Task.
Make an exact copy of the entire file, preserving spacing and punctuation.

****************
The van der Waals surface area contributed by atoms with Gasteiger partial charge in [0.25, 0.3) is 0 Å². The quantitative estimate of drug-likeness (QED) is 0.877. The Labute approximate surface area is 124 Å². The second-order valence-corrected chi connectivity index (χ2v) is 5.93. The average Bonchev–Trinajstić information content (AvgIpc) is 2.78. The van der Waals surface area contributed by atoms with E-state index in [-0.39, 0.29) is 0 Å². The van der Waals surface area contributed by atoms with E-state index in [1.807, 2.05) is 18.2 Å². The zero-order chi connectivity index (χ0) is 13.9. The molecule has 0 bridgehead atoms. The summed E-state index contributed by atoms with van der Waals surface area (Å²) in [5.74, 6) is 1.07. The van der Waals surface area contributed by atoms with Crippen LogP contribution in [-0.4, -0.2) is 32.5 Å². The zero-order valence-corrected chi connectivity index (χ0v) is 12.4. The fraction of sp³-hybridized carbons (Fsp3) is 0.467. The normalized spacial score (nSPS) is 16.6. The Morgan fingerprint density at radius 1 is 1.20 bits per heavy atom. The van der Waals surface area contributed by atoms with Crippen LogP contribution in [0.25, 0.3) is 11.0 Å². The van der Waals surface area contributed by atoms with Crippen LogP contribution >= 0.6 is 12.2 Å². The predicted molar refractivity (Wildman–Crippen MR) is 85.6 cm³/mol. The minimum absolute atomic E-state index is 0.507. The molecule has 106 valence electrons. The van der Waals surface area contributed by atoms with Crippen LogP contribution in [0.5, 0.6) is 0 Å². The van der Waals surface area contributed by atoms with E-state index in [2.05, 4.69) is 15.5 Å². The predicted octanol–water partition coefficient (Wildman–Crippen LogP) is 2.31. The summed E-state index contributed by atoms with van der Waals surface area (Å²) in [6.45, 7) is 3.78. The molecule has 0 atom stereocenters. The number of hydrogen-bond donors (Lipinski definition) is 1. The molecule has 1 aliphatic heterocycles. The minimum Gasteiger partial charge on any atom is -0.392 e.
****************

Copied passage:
The van der Waals surface area contributed by atoms with Gasteiger partial charge in [0.25, 0.3) is 0 Å². The quantitative estimate of drug-likeness (QED) is 0.877. The Labute approximate surface area is 124 Å². The second-order valence-corrected chi connectivity index (χ2v) is 5.93. The average Bonchev–Trinajstić information content (AvgIpc) is 2.78. The van der Waals surface area contributed by atoms with E-state index in [-0.39, 0.29) is 0 Å². The van der Waals surface area contributed by atoms with E-state index in [1.807, 2.05) is 18.2 Å². The zero-order chi connectivity index (χ0) is 13.9. The molecule has 0 bridgehead atoms. The summed E-state index contributed by atoms with van der Waals surface area (Å²) in [5.74, 6) is 1.07. The van der Waals surface area contributed by atoms with Crippen LogP contribution in [-0.4, -0.2) is 32.5 Å². The zero-order valence-corrected chi connectivity index (χ0v) is 12.4. The fraction of sp³-hybridized carbons (Fsp3) is 0.467. The normalized spacial score (nSPS) is 16.6. The Morgan fingerprint density at radius 1 is 1.20 bits per heavy atom. The van der Waals surface area contributed by atoms with Crippen LogP contribution in [0.25, 0.3) is 11.0 Å². The van der Waals surface area contributed by atoms with Crippen LogP contribution >= 0.6 is 12.2 Å². The predicted molar refractivity (Wildman–Crippen MR) is 85.6 cm³/mol. The minimum absolute atomic E-state index is 0.507. The molecule has 106 valence electrons. The van der Waals surface area contributed by atoms with Crippen LogP contribution in [0.5, 0.6) is 0 Å². The van der Waals surface area contributed by atoms with E-state index in [2.05, 4.69) is 15.5 Å². The predicted octanol–water partition coefficient (Wildman–Crippen LogP) is 2.31. The summed E-state index contributed by atoms with van der Waals surface area (Å²) in [6.45, 7) is 3.78. The molecule has 0 atom stereocenters. The number of hydrogen-bond donors (Lipinski definition) is 1. The molecule has 1 aliphatic heterocycles. The minimum Gasteiger partial charge on any atom is -0.392 e.